Effects of GLP-1-(7-36)NH2, GLP-1-(7-37), and GLP-1- (9-36)NH2 on intravenous glucose tolerance and glucose-induced insulin secretion in healthy humans.
Glucagon-like peptide 1 (GLP-1) is an insulin secretagogue synthesized in the intestine and released in response to meal ingestion. It is secreted primarily in two forms, GLP-1-(7-37) and GLP-1-(7-36)NH(2), both of which bind to a specific GLP-1 receptor (GLP-1r) on the pancreatic beta-cell and augment glucose-stimulated insulin secretion. Once secreted, GLP-1-(7-36)NH(2) is rapidly metabolized to GLP-1-(9-36)NH(2), which is the predominant form of GLP-1 in postprandial plasma because of its relatively slower clearance. Although no clear biological role for GLP-1-(9-36)NH(2) in humans has been identified, recent studies in animals suggest two potential effects: to antagonize the effects of intact GLP-1 and to promote glucose disappearance in peripheral tissues. In the studies reported here we compared the independent effects of GLP-1-(7-36)NH(2), GLP-1-(7-37), and GLP-1-(9-36)NH(2) on parameters of iv glucose tolerance and determined whether GLP-1-(9-36)NH(2) inhibits the insulinotropic actions of GLP-1. Ten healthy subjects underwent 4 separate frequently sampled iv glucose tolerance tests during infusions of GLP-1-(7-37), GLP-1-(7-36)NH(2), GLP-1-(9-36)NH(2), or saline. Results from the iv glucose tolerance test were used to obtain indexes of beta-cell function (acute insulin response to glucose) and iv glucose tolerance (glucose disappearance constant), and the minimal model of glucose kinetics was used to obtain indexes of glucose effectiveness and insulin sensitivity. Compared with control studies, both GLP-1-(7-36)NH(2) and GLP-1-(7-37) significantly increased acute insulin response to glucose, glucose disappearance constant, glucose effectiveness, and glucose effectiveness at zero insulin, but did not change the insulin sensitivity index. In contrast, none of the parameters of glucose tolerance was measurably affected by GLP-1-(9-36) amide. In a second set of experiments, 10 healthy subjects had glucose-stimulated insulin secretion measured during an infusion of GLP-1-(7-36)NH(2) alone or with a simultaneous infusion of GLP-1-(9-36)NH(2) that increased plasma levels approximately 10-fold over those produced by unmetabolized GLP-1. Augmentation of glucose-stimulated insulin secretion by GLP-1-(7-36)NH(2) was not altered by the coadministration of GLP-1-(9-36)NH(2). Based on these results we conclude that GLP-1-(9-36)NH(2) does not regulate insulin release or glucose metabolism in healthy humans.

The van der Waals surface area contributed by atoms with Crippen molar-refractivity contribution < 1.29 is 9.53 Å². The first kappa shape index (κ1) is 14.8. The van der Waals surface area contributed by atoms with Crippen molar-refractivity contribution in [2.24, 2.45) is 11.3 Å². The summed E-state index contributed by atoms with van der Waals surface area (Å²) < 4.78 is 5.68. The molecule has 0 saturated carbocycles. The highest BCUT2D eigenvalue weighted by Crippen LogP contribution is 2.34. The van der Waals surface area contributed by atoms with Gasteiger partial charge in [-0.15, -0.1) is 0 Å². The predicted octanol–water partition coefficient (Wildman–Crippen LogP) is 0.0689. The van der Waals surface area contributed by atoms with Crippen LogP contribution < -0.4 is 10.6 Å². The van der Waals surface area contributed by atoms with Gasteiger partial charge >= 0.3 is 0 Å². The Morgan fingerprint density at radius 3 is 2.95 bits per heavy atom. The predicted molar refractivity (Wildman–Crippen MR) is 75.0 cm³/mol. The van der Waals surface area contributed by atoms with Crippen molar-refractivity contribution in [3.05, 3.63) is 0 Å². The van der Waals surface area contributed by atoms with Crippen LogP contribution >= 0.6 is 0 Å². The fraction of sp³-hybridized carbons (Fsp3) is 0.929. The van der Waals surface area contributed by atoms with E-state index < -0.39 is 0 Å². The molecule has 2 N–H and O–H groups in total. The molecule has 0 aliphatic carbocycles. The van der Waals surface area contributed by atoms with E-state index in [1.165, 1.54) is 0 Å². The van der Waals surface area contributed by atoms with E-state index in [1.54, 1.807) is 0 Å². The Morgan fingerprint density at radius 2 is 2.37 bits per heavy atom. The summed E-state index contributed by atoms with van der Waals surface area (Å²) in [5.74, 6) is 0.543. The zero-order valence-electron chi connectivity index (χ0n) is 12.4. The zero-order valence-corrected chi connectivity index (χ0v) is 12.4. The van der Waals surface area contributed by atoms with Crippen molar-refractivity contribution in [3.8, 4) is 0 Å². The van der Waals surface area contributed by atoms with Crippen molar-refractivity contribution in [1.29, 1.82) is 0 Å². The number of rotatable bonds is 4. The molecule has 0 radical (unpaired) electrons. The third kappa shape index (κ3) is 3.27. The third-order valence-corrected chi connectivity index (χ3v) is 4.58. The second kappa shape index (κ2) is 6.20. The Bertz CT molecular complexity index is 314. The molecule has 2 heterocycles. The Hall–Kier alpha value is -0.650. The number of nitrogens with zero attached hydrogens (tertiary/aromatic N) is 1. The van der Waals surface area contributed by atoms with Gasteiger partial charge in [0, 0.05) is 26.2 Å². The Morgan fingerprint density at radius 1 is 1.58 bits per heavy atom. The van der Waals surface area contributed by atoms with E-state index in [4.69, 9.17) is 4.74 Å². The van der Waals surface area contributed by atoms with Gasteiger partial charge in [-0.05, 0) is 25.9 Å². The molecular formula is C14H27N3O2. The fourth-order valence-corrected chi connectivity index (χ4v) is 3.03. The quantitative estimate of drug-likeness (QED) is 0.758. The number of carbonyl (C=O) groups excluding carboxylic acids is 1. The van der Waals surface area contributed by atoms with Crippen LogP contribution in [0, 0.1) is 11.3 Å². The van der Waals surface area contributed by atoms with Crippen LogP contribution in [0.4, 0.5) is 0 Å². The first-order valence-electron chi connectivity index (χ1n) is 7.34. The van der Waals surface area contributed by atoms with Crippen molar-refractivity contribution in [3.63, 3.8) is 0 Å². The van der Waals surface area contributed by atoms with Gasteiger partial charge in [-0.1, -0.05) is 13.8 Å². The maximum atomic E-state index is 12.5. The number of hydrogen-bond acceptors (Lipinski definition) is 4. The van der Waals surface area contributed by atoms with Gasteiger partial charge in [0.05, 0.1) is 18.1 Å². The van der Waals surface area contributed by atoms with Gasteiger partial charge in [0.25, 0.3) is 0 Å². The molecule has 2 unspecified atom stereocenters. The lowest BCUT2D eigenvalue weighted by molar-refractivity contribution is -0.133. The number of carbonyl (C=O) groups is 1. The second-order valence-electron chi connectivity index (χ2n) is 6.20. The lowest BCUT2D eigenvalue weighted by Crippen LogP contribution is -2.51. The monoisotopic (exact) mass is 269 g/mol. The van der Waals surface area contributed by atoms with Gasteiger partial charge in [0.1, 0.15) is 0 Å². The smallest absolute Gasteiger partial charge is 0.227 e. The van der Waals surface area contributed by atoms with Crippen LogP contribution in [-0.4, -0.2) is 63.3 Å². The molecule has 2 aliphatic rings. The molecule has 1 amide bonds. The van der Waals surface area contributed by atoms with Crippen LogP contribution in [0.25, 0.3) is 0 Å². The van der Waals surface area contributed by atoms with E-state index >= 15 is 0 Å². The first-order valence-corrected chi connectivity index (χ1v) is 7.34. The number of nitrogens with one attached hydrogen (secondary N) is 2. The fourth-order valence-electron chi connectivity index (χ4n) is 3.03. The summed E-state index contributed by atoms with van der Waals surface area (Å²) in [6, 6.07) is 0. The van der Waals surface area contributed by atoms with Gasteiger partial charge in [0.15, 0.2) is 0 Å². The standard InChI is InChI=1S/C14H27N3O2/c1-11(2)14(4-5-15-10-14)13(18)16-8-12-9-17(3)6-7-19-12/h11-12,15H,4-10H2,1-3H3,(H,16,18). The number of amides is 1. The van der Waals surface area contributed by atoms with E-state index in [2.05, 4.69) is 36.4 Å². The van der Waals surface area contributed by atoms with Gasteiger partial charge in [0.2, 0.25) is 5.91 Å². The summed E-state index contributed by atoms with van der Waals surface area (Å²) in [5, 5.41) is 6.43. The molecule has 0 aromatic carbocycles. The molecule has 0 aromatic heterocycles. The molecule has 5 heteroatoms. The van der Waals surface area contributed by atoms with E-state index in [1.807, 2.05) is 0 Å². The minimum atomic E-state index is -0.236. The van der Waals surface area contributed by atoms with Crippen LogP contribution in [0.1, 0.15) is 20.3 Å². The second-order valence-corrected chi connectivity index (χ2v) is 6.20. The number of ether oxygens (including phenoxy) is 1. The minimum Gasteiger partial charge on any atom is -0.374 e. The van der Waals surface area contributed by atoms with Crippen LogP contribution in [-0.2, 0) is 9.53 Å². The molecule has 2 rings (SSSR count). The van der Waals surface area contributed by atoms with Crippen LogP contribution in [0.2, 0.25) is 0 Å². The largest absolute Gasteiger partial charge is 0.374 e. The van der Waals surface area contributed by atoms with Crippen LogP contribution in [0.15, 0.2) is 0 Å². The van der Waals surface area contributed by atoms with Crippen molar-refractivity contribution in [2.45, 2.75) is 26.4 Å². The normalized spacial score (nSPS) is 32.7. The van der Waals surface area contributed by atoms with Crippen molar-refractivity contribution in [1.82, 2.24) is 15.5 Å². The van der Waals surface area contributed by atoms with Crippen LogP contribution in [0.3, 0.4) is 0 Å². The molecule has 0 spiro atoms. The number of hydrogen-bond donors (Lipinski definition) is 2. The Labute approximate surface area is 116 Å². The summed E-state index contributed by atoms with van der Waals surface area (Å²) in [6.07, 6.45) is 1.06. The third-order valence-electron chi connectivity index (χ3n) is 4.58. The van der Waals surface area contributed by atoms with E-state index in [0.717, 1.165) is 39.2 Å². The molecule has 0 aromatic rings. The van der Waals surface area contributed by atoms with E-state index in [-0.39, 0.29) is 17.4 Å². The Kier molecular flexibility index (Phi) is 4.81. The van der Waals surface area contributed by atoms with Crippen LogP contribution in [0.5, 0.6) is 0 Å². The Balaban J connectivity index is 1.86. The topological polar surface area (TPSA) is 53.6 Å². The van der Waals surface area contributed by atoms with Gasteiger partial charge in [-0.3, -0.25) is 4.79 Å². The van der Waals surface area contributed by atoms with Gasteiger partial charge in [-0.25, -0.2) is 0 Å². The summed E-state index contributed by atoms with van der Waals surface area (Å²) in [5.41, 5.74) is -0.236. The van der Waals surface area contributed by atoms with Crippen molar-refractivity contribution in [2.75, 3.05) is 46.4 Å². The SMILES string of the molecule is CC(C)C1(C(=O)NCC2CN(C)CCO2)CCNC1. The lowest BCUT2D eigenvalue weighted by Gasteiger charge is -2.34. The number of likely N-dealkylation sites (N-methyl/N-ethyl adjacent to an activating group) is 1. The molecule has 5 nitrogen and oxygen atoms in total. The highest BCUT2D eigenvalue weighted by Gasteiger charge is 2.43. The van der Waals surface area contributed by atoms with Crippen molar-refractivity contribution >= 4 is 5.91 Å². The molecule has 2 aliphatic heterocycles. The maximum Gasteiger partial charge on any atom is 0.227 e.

Vahl, TP; Paty, BW; Fuller, BD; Prigeon, RL; D'Alessio, DA
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